Emergency (Risk) Management Preparedness – The Basics (Part 1)
By Michael Haycock, Sr. BRC Quality Consultant
September is Emergency preparedness month and there was probably never a time that this was more important. Most of this planning has the focus of government at different levels, healthcare facilities, first responders and we as individuals. Unfortunately for most organizations the day to day struggle takes most of our effort.
The reality for any organization is that this actually falls in line with our Health and Safety, the Environment and – YES – even with our organizational operational/business practices. For those of you who have implemented the ISO 9001:2015 requirements – or who expect to – risk management is not only identified – it is promoted. While there is extensive and detailed information available for risk management, most of us may just need to address the common sense practices that are specifically identified for ISO 9001:2015. The best way to address risk management is – think about it.
For most of us the circumstance that lands the emergency at our feet – or at our doorstep – is unusual. Yes but – what were the people of Fort McMurray thinking when someone first smelled smoke. The real world has a way to outdo anything we can imagine. Just a little preparation can make a difference – even lifesaving.
We’re going to try and provide a little structure for some of the practices that should help with your needs regardless of whether you’re operating a machine shop or a hospital – or anything in between. This could include your common day-to-day activities… or it could be used to identify and deal with those once in a lifetime situations that potentially face any organization.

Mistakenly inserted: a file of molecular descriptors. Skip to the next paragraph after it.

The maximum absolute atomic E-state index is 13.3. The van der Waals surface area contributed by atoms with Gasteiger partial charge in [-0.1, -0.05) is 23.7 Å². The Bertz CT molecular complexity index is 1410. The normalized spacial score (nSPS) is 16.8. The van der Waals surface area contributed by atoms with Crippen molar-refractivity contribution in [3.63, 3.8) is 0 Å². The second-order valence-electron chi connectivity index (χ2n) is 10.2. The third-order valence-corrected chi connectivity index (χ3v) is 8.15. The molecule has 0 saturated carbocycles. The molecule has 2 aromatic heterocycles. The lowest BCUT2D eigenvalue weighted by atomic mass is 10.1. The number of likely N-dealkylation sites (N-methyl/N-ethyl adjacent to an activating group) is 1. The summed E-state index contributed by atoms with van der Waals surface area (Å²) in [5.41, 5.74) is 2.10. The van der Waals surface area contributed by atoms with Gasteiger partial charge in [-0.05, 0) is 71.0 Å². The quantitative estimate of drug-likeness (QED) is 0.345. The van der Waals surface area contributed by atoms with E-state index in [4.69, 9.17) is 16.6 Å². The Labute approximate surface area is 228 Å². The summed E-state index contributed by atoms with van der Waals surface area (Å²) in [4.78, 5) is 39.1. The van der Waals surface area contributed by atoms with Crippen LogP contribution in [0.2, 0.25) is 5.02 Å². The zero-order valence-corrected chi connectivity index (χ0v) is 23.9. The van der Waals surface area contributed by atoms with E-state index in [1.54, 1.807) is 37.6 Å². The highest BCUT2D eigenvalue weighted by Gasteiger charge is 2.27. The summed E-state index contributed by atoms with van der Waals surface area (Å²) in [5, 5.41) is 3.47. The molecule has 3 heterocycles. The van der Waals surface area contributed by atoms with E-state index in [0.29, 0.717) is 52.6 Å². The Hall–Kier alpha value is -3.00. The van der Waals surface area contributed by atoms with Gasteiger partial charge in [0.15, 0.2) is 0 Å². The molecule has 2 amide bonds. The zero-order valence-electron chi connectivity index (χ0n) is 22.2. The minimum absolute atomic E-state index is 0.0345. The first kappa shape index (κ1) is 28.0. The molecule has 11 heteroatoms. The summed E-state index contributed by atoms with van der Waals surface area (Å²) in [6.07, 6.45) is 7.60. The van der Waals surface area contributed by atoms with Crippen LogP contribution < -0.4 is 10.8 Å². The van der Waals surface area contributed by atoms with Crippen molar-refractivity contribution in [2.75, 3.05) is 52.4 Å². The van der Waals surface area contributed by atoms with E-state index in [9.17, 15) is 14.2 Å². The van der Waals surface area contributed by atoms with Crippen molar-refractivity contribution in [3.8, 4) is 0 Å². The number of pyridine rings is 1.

Every year on the anniversary of “9/11”, I learn something new. It seemed quite amazing at the time – Sept 11, 2001 – but the New York stock exchange was back up and running within days of this tragic event. The ability to carry on business brought back some sense of normalcy very quickly. The “head” of the New York stock exchange had been preparing for such an event for years and after an initial dip, stocks came back. These events may seem to be distant past and perhaps even more distant from our daily efforts. The truth is even the simplest act of preparedness may benefit in ways we cannot even imagine.
Emergency management should be considered one more arm of your organization’s operating system. Organizations have planned for how they could continue operations under extreme conditions. This included work at distance (home), cross training, identification of key operating functions, etc. What processes within the organization are essential for minimum operations? The point is we can manage or we can become victims. The victim doesn’t have to be the person – but the organization.
“Risk” is the effect of uncertainty on objectives. Emergency management requires the evaluation and understanding of this emergency context for the organization and the risk present. The clarity of the actual or potential situation allows for the ability to prevent, mitigate or respond. Emergency management should be addressed as a system in a comprehensive and disciplined manner. Understanding the contingencies that may be considered and the potential internal risk that exists within the organization – and the external risk that comes from the world around us.
In Part 2 of this article we’ll look at a simple methodology to provide just a little structure…